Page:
Matthew Dennison welcomes an exhibition that challenges the conventional view of the soullessness of grand portraiture with a dazzling array of paintings by John Singer Sargent depicting his friends from cultural milieus.

Status-driven is the adjective used by Sargent specialist Trevor Fair-brother in connection with the bulk of the portraitist’s sitters and, indeed, many of Sargent’s subjects, from aristocratic scions to the conspicuously newly wealthy, intended their portraits to confirm their own assessment of their worldly position and consequence. For three decades, Sargent humoured their vainglory, before retiring from portrait painting in 1907.

Society portraiture was unquestionably lucrative. Sargent’s motives, however, transcended financial gain. A significant body of his work possesses a more experimental, avant-garde quality and such Expressionism unsettled the late-Victorian plutocracy.

Instead, the painter realised these less conventional ambitions in the portraits he painted of friends and fellow artists, from his Parisian painting teacher Carolus-Duran and the Spanish dancer Carmen Dauset, known as La Carmencita, to the amateur mezzo-soprano and mistress of the Prince of Wales, Mabel Batten (née Hatch). It is works of this variety, showcasing Sargent’s lifelong engagement with new developments in art, music and literature, that comprise the present, large-scale exhibition.

The Impressionist landscapist Camille Pissarro once dismissed a 30-something Sargent as ‘an adroit performer’. Less waspishly, the sculptor Rodin later acclaimed him as the ‘Van Dyck of our times’. Both positive and negative assessment point to the invariable requirement of portraiture to flatter.

The paintings currently brought together demonstrate none of the facile ease, bombast or empty prettiness sometimes attributed to Sargent’s bread-and-butter work. Here, instead, are exercises in a purer aestheticism, concerned with form and colour W. Graham Robertson of 1894 and the well-known Carnation, Lily, Lily, Rose of the previous decade, for example or portraits such as those of woman of letters Vernon Lee, translator Emma Allouard-Jouan and the ageing writer George Meredith, which achieve a level of psychological insight that remains arresting in its power.

The National Portrait Gallery intends ‘Sargent: Portraits of Artists and Friends’ to challenge the conventional categorisation of Sargent as a bravura exponent of the swagger portrait. Wide-ranging friendships with artists and performers in a number of disciplines testify to the breadth of the painter’s cultural awareness. Sargent emerges as a polymath of omnivorous tastes, a passionate advocate of the music of Wagner and the paintings of Manet and a devotee of the works of Montaigne and Voltaire (at his death in April 1925, a volume by Voltaire lay open at his side).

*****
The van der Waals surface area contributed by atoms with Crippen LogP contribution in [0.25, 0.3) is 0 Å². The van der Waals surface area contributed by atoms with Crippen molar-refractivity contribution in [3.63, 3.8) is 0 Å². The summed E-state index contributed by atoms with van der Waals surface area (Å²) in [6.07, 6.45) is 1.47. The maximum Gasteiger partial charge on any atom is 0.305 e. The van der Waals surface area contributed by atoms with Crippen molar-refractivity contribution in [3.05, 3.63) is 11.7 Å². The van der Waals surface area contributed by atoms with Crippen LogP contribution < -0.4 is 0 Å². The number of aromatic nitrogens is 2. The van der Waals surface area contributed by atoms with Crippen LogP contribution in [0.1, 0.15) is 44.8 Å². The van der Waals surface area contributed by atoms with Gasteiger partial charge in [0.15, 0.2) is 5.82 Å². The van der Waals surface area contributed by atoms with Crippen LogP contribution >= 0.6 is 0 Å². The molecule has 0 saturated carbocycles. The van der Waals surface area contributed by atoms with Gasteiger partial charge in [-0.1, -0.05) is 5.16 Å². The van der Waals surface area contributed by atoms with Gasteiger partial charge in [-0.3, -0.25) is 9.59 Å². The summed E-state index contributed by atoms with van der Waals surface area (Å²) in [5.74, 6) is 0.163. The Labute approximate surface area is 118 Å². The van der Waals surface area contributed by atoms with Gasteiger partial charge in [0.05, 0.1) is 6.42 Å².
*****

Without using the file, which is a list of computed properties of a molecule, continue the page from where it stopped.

Ambivalently, fellow expatriate American Henry James noted in Sargent what he described as ‘a certain sort of excess of cleverness’. There seems little doubt that Sargent’s cultural interests from grand opera, pre-Raphaelitism and Japonisme to the films of Charlie Chaplin were sincere.

Of the paintings currently on display, several arose at Sargent’s instigation, such as the mask-like likeness of fin-de-siècle Italian tragedienne Eleonora Duse, for which Duse granted the artist a sitting lasting only 55 minutes, and Sargent’s deliberately Impressionist plein air image of artist Paul Helleu and his wife, Alice, with its dashing Monet-influenced landscape setting, tilted perspective and off-centre composition.

For all the painting’s contrived spontaneity, a series of related sketches and smaller portrait studies of both Helleus demonstrates the diligence and considered nature of Sargent’s working methods, even in works like this that theoretically offered the artist respite from the demands of his usual stock-in-trade.

Marie-Louise Pailleron recorded that her parents allowed Sargent no fewer than 83 sittings for the double portrait he painted in 1881 of the 11-year-old and her brother Édouard. The artist’s tenacity is fully justified in this unsettlingly claustrophobic image.

The children are depicted in a richly coloured studio interior, with the viewer’s attention chiefly drawn to Marie-Louise’s own stubbornly direct gaze. Subse-quent viewers have been reminded of the children in Henry James’s ghost story, The Turn of the Screw. It is an ambiguous image, which provokes both admiration and unease.

Unlike the bulk of Sargent exhibitions, the present show does not offer us a collection of postcard-pretty likenesses fluffily wrapped in costly dress or uniform. Few of these images aim at conventional prettiness, although The Fountain, Villa Torlonia, Frascati, Italy of 1907 a double portrait of artists Wilfred and Jane de Glehn and a later outdoor portrait of Jane de Glehn, In a Garden, Corfu suggest an appealingly Edwardian languorousness.

Yet one undoubted showstopper demonstrates Sargent’s talent for insightful brio. Dr Pozzi at Home is a theatrically sensual image of the leading gynaeco-logist of his day. In 1882, Sargent chose it as the first painting he exhibited at the Royal Academy. Its historicist lushness announced the arrival in London of a daring new genius an artist whose portraiture balanced earlier influences with a very modern sensibility.

‘Sargent: Portraits of Artists and Friends’ is at the National Portrait Gallery, London WC2, from February 12 to May 25 (020–7306 0055; www.npg.org.uk)